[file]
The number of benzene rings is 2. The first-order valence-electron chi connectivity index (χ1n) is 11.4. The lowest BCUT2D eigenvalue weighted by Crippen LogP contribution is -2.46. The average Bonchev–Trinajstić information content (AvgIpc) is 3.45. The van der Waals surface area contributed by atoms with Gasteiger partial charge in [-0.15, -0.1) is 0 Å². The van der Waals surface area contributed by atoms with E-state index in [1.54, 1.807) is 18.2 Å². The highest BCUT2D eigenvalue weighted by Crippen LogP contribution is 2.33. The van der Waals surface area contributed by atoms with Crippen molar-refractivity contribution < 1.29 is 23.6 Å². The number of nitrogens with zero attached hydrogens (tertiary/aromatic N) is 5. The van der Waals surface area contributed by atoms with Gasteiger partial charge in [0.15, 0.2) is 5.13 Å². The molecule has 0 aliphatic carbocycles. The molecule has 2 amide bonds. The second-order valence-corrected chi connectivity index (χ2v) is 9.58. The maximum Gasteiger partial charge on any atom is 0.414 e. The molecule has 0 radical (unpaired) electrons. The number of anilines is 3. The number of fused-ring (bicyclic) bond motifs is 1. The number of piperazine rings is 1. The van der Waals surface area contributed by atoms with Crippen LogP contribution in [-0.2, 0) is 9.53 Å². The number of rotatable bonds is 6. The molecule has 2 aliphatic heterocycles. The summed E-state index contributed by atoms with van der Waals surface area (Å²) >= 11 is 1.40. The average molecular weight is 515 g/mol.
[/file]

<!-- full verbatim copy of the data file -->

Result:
The number of benzene rings is 2. The first-order valence-electron chi connectivity index (χ1n) is 11.4. The lowest BCUT2D eigenvalue weighted by Crippen LogP contribution is -2.46. The average Bonchev–Trinajstić information content (AvgIpc) is 3.45. The van der Waals surface area contributed by atoms with Gasteiger partial charge in [-0.15, -0.1) is 0 Å². The van der Waals surface area contributed by atoms with E-state index in [1.54, 1.807) is 18.2 Å². The highest BCUT2D eigenvalue weighted by Crippen LogP contribution is 2.33. The van der Waals surface area contributed by atoms with Crippen molar-refractivity contribution < 1.29 is 23.6 Å². The number of nitrogens with zero attached hydrogens (tertiary/aromatic N) is 5. The van der Waals surface area contributed by atoms with Gasteiger partial charge in [0.15, 0.2) is 5.13 Å². The molecule has 0 aliphatic carbocycles. The molecule has 2 amide bonds. The second-order valence-corrected chi connectivity index (χ2v) is 9.58. The maximum Gasteiger partial charge on any atom is 0.414 e. The molecule has 0 radical (unpaired) electrons. The number of anilines is 3. The number of fused-ring (bicyclic) bond motifs is 1. The number of piperazine rings is 1. The van der Waals surface area contributed by atoms with Crippen LogP contribution in [-0.2, 0) is 9.53 Å². The number of rotatable bonds is 6. The molecule has 2 aliphatic heterocycles. The summed E-state index contributed by atoms with van der Waals surface area (Å²) >= 11 is 1.40. The average molecular weight is 515 g/mol.